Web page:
It appears the bug in the Kenyan maize stalk has reached the Mexican maize stock. The bug is depleting the Mexican maize stock before the unga reaches the voter.

But these are tough boys who have handled worse personal challenges. They have wrestled with vultures and emerged triumphant. Will they now worry about ravens and crows? No. Nothing will stop another five years nyayoism inspired hegemony.

Tuesday, 30 May 2017

ElectionKe 2017

I have jeremiad to all who have cared to listen regarding the coming elections. I have said they will be the worst elections since the 1988 ones. What has shocked me is that two out of three people ask me what was wrong with the 1988 elections. When I say we voted by queuing behind the agent holding the picture of one preferred candidate. They ask, What!?

Mlolongo voting is what they are popularly called. And because they were also be used to eliminate the “also ran”s  and other undesired candidates, they were also called “uchaguzi wa mchujo (elimination elections)”.
For those who did not know, the wise men of KANU, most of whom are seeking governor and senate seats, decided that the ruling party, KANU, would hold nominations just before the general elections. Nothing strange about that except that KANu was the only party. These KANU elections would be by queuing method.  At the polling station, would be agents holding the a portrait of the candidate and the voters were required to queue behind the agent with the portrait of their preferred candidate. What!?

That wasn’t even the painful part. In this queue-voting stage, the KANU mandarins decided that those who receive 70 per cent of the vote (70% of the cast ballots not registered members or voters) were to be declared elected unopposed without the need to go through the general election but instead got a direct ticket to Parliament.
The obnoxious bit was that the list that ended up in Nairobi had a distant resemblance to the one at the school fields.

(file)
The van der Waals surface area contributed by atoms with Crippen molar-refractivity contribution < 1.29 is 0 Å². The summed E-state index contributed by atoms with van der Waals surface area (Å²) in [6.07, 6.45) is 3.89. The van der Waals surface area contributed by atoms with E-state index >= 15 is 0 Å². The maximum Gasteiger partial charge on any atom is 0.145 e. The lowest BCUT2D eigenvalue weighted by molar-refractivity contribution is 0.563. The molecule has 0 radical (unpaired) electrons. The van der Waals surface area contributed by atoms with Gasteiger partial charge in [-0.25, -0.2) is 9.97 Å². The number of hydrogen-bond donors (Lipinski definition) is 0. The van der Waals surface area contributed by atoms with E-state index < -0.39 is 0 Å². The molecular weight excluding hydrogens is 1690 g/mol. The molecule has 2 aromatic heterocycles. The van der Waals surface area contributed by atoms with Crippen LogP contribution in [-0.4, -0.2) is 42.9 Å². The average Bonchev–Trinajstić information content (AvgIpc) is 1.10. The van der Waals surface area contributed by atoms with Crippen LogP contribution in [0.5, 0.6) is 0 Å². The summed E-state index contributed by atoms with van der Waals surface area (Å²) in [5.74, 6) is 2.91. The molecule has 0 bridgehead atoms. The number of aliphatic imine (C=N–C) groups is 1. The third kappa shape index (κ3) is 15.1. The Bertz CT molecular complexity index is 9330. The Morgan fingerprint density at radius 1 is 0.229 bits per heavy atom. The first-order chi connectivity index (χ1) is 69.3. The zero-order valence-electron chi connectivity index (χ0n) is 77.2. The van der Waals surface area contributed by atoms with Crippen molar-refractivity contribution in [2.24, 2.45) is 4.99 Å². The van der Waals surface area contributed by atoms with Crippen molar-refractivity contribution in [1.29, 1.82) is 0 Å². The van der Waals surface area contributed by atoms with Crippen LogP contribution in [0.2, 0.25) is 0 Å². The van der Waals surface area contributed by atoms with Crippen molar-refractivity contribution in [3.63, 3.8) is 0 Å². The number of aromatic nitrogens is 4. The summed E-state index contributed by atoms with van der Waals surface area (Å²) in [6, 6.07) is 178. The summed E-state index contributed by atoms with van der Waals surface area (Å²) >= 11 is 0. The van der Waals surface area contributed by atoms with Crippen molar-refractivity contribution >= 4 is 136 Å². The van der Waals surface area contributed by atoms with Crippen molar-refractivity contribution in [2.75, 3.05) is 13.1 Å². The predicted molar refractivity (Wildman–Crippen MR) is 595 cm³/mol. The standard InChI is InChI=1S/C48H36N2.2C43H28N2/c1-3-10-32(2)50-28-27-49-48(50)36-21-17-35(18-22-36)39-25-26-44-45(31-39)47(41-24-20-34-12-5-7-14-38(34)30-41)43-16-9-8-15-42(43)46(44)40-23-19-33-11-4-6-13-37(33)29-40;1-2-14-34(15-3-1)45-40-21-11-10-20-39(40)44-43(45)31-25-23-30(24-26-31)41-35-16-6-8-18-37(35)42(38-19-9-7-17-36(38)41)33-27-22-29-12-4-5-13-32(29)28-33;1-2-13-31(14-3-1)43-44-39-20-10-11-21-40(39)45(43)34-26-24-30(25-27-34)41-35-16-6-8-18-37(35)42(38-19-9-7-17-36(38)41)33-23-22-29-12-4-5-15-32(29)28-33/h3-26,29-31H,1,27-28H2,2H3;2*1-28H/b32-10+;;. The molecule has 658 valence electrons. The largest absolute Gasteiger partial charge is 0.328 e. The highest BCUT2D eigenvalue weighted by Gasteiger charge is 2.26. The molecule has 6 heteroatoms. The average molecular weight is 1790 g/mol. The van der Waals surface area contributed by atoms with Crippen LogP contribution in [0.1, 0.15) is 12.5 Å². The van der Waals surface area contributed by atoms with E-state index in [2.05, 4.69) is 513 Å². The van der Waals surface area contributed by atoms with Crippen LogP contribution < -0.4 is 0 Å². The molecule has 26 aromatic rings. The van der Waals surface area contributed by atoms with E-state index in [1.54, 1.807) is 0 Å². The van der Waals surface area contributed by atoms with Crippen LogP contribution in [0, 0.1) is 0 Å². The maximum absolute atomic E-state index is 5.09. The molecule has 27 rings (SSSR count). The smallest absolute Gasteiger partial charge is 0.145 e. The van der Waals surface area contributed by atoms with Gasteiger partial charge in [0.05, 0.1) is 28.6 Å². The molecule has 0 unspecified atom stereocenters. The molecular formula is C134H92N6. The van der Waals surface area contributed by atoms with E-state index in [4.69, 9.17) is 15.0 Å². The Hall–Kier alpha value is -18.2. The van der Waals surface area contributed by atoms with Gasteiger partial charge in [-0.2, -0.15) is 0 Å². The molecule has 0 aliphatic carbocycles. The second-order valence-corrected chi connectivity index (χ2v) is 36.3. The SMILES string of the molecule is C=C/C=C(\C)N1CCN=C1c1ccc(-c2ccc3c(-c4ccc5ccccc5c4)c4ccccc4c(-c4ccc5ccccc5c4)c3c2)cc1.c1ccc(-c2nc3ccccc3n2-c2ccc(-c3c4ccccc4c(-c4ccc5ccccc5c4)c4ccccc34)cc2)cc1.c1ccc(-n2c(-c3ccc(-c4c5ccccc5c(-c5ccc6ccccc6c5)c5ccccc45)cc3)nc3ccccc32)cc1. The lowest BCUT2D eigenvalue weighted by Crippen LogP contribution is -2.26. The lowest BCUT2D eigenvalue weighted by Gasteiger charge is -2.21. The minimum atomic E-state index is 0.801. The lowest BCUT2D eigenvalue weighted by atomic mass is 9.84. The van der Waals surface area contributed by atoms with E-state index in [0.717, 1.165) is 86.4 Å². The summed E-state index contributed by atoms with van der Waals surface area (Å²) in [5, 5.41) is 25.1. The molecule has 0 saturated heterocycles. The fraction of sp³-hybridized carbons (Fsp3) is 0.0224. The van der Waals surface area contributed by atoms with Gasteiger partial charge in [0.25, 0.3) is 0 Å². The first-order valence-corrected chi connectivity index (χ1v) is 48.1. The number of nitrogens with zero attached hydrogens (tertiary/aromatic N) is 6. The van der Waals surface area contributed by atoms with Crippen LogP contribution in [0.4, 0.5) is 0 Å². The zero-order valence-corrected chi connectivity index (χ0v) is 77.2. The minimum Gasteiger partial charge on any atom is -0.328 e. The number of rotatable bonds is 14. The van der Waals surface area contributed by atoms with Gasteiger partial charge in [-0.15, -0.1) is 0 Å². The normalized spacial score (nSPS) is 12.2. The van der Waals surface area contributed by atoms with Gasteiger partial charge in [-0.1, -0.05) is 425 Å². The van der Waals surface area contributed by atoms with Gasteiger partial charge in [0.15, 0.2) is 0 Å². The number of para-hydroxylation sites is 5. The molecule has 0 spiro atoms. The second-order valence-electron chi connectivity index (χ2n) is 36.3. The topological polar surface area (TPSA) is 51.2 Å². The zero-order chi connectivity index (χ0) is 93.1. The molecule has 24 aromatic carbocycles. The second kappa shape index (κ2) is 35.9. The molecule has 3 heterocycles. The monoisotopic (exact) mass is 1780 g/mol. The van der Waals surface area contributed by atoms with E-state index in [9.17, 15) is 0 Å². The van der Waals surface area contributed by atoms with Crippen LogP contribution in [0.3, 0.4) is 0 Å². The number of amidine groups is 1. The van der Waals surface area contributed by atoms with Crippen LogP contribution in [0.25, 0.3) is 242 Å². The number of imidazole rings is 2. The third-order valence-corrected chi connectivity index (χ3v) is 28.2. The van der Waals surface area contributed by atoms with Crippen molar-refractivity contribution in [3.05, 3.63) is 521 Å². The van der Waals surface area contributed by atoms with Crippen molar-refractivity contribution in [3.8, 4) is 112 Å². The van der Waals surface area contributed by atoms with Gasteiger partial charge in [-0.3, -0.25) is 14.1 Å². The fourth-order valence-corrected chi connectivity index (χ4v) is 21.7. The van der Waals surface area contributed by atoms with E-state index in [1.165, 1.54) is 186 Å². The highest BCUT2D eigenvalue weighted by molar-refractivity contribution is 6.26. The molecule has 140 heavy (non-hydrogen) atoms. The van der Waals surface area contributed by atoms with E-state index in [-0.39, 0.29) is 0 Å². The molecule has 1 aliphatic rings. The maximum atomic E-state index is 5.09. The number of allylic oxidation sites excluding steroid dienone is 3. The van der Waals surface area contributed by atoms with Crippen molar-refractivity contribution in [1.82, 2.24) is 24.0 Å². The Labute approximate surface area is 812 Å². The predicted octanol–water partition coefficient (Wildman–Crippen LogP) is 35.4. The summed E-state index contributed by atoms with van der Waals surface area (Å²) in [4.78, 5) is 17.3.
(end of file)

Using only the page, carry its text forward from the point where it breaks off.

What a perfect way it was for chujaring (eliminating) the non KANU damu, a term used to refer to stalwart and sycophant.

For further reading search “Okiki Amayo”, “KANU disciplinary committee”, “Joseph Kamotho”,  “kanu stalwart”, “Peter Oloo Aringo” party discipline in 1990

Wednesday, 22 March 2017

Digital Toilet Paper

A man bewildered at the meagre resources availed for his project
The recent surge of tourists into China has stimulated technological innovation. Case in point, the ‘Temple of Heaven Park’.  This place is extremely popular with foreign tourists. But it is popular with domestic tourist too but for a different reason. Toilet paper.

You see traditionally most public restrooms in China have not provided tissue. Instead, public toilet users are expected to carry their

Thursday, 23 February 2017

Saving The House By Setting It On Fire

The rays of the January midday sun pierced through the canopy of an acacia tree in Jukistopia. One ray fell on Mrs. Nthenge’s arm illuminating an insect-bite pimple the way a spotlight circles a performer on stage. Slumped on a stick-chair under the shade of the tree, she prepared to enjoy her meal of muthokoi. She would have preffered to be indoors following up on Afro cinema, but